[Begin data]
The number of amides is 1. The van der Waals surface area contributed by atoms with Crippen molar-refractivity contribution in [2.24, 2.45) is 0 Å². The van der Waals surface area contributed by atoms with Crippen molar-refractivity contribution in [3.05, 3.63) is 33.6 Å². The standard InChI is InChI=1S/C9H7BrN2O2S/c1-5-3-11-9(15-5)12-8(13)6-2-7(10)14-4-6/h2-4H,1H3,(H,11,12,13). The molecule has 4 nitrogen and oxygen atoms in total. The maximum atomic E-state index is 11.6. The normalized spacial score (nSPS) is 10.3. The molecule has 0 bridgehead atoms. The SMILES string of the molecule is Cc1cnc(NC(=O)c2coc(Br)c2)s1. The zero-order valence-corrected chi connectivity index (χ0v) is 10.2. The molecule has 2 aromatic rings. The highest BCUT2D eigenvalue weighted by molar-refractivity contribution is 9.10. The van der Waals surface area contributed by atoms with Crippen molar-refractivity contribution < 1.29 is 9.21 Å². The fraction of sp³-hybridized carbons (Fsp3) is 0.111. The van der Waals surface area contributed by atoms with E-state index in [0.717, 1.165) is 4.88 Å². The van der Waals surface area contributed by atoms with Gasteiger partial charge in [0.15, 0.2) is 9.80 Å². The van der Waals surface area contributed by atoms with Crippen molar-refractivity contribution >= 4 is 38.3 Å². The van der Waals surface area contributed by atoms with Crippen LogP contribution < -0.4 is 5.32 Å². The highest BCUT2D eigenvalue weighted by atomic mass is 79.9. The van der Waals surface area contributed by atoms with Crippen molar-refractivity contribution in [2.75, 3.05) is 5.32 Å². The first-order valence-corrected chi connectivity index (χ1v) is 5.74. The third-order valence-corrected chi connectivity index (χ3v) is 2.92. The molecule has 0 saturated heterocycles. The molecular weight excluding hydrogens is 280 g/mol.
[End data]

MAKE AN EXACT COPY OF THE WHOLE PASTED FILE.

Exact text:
The number of amides is 1. The van der Waals surface area contributed by atoms with Crippen molar-refractivity contribution in [2.24, 2.45) is 0 Å². The van der Waals surface area contributed by atoms with Crippen molar-refractivity contribution in [3.05, 3.63) is 33.6 Å². The standard InChI is InChI=1S/C9H7BrN2O2S/c1-5-3-11-9(15-5)12-8(13)6-2-7(10)14-4-6/h2-4H,1H3,(H,11,12,13). The molecule has 4 nitrogen and oxygen atoms in total. The maximum atomic E-state index is 11.6. The normalized spacial score (nSPS) is 10.3. The molecule has 0 bridgehead atoms. The SMILES string of the molecule is Cc1cnc(NC(=O)c2coc(Br)c2)s1. The zero-order valence-corrected chi connectivity index (χ0v) is 10.2. The molecule has 2 aromatic rings. The highest BCUT2D eigenvalue weighted by molar-refractivity contribution is 9.10. The van der Waals surface area contributed by atoms with Crippen molar-refractivity contribution < 1.29 is 9.21 Å². The fraction of sp³-hybridized carbons (Fsp3) is 0.111. The van der Waals surface area contributed by atoms with E-state index in [0.717, 1.165) is 4.88 Å². The van der Waals surface area contributed by atoms with Gasteiger partial charge in [0.15, 0.2) is 9.80 Å². The van der Waals surface area contributed by atoms with Crippen molar-refractivity contribution >= 4 is 38.3 Å². The van der Waals surface area contributed by atoms with Crippen LogP contribution < -0.4 is 5.32 Å². The highest BCUT2D eigenvalue weighted by atomic mass is 79.9. The van der Waals surface area contributed by atoms with Crippen molar-refractivity contribution in [2.75, 3.05) is 5.32 Å². The first-order valence-corrected chi connectivity index (χ1v) is 5.74. The third-order valence-corrected chi connectivity index (χ3v) is 2.92. The molecule has 0 saturated heterocycles. The molecular weight excluding hydrogens is 280 g/mol.